I've been chewing through a bit of The Little Schemer and the Peano examples got me thinking about operation size and time.
I got some help on making Peano Multiplication linear -- however
(time ...) didn't show much difference between a lexically scoped version and the
I do however find a massive difference between the lexically scoped and
let-loop versions when minting a Peano Exponent function.
The obvious question is why it makes such a difference (or perhaps it does not and my attempt at a lexically scoped Peano Exponent has some fatal error)?
-- i had thought i understood what the
let-loop was doing in terms of storing the value in the parent enclosure (making the two roughly equivalent); in which way is this wrong?
;; lexically scoped version of Peano Exp (define (exxp-lex b ex) (define (exxp-aux ex prod) (cond ((zero? ex) 1) ((= ex 1) (mX-let b prod)) (else (exxp-aux (- ex 1) (mX-lex b prod))))) (exxp-aux ex 1)) ;; let version of Peano Exp (define (exxp-let b ex) (let loop ((ex ex) (prod 1)) (cond ((zero? ex) 1) ((= ex 1) (mX-let prod b)) (else (loop (- ex 1) (mX-let prod b)))) ))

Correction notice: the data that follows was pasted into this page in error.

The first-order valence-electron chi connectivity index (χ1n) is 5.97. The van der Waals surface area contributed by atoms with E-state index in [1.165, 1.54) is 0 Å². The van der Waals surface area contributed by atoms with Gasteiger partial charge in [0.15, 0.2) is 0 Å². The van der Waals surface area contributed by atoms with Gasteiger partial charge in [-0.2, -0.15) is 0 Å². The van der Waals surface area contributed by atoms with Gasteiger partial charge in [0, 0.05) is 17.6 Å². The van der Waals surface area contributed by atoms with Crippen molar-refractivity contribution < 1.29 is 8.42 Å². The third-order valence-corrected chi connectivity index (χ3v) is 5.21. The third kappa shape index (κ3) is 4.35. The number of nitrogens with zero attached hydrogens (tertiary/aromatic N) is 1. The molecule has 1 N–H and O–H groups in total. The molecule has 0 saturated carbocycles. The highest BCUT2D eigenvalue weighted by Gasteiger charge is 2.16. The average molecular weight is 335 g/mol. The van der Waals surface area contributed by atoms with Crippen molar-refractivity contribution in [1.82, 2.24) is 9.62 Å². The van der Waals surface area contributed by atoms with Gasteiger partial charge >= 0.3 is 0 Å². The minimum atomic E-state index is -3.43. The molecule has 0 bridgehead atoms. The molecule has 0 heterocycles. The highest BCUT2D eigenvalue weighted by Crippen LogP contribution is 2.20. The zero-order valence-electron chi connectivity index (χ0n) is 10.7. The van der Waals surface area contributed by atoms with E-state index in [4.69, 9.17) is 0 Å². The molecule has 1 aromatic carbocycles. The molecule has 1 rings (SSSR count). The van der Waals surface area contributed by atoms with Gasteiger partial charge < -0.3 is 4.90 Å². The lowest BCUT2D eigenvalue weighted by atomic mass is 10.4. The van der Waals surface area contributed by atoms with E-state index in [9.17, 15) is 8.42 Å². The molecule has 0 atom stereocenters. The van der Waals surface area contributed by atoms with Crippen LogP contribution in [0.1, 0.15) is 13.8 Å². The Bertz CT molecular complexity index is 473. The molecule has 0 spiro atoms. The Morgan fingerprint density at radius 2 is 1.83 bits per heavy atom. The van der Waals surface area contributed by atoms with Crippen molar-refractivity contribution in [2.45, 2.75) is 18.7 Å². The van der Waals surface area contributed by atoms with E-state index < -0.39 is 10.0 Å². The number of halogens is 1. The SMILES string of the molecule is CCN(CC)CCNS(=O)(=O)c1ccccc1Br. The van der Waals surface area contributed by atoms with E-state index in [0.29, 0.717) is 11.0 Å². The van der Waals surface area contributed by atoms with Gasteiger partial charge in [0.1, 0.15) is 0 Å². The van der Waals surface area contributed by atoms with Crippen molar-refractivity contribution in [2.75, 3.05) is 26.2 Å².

If it's relevant, I am using petite-chez scheme.
For reference, here are the Peano Multiplication functions.
;; a lexically scoped version Peano Multiplication (define (mX-lex n m) (define (mX-aux m product) (if (zero? m) product (mX-aux (- m 1) (+ product n)))) (mX-aux m 0)) ;; using let for Peano Mult (define (mX-let n m) (let loop ((m m) (product 0)) (if (zero? m) product (loop (- m 1) (+ product n)))))